Limited Edition Mint in Box
It's not often that I cover web-series. I watch a fair amount of YouTube (it's there, with a lot of content uploaded regularly, and the 'tubes certainly help me fill time when I'm just sitting around), but generally content is ephemeral enough that once I've plowed through the few videos a channel has produced I tend to move on. It was fun, but not really worth writing a whole article about it. Sometimes, though, a channel is able to produce so much content that they go from feeling like a fly-by-night experience to a touchstone of sorts, the kind of channel you can rely on, week after week, to get you that fix of fun material.
Created in 2015 (and then retooled just a few years ago), Toy Galaxy is one of those consistently updating fixtures of the YouTube experience. It's the kind of channel that you always expect exists but until you stumble upon it never realize this was exactly what you were looking for. Updating at least once a week, the channel has everything you need if what you're looking for are amusingly presented histories on old pop-culture from bygone eras. And, frankly, who isn't looking for exactly that?
Created by Dan Larson (who researches, writes, and stars in all the videos on the channel), Toy Galaxy is, as the name implies, a channel dedicated to toys. But it's not just a place so Larson can play with (and show off) his toys (although you does have occasional toy showcase videos). No, the primary material on the channel are histories, videos about a particular pop-culture phenomenon from the 1970s, 1980s, 1990s (leaning heavily on the 1980s which, you can tell, was the sweet spot of Larson's own youth). The histories show the rise of a show, anime, or movie, it's impact on the pop-culture landscape, and (naturally) what toys came from that bit of media.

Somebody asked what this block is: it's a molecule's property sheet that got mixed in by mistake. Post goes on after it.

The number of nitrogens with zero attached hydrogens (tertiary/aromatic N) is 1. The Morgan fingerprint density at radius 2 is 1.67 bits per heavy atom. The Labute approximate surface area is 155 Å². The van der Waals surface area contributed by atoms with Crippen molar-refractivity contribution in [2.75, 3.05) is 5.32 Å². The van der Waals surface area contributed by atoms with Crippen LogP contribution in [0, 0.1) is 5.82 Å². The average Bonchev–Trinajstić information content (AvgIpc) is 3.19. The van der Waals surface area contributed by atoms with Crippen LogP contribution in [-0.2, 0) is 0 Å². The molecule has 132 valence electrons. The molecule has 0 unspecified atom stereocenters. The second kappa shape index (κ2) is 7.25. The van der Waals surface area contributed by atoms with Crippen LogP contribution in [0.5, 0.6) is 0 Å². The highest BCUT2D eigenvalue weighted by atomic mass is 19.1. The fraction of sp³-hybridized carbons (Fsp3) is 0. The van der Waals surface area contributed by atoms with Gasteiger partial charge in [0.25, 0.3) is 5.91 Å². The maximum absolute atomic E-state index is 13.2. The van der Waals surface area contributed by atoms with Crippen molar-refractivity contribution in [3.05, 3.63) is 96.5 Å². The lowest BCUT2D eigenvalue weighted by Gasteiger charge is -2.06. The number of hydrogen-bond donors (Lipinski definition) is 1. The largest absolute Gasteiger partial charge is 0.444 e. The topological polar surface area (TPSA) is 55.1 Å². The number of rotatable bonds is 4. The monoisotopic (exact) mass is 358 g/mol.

Although the name "Toy Galaxy" would seem to imply that toys are the primary focus of the channel, the histories really go into far more detail about the shows and movies themselves than the toys to come out. While the 1980s were a time ripe for selling toys to kids -- most of the shows that came out where thinly veiled toy commercials -- they did produce a lot of media, many shows that have continues in the zeitgeist of the world and remain fondly remembers by kids young and old. Whether it be Alf, Mr. T, Robotech, or any number of other shows and movies, the histories on Toy Galaxy give you the information you want to know.
Generally clocking in between 15 and 20 minutes each, the history videos on the channel aren't long by any stretch. They aren't complete oral histories that go episode by episode through a show; those kinds of videos exist (not on the Toy Galaxy channel, but they are out there on YouTube) but that's not the focus of this channel. Instead, Larson presents a detailed, but not overly long, look at the scope of whatever IP he's covering. If you wanted to know about the rise, fall, and merchandise of, say, the original Battlestar Gallactica, covered in a light and energetic 20 minutes, then this channel has the kinds of videos you're looking for.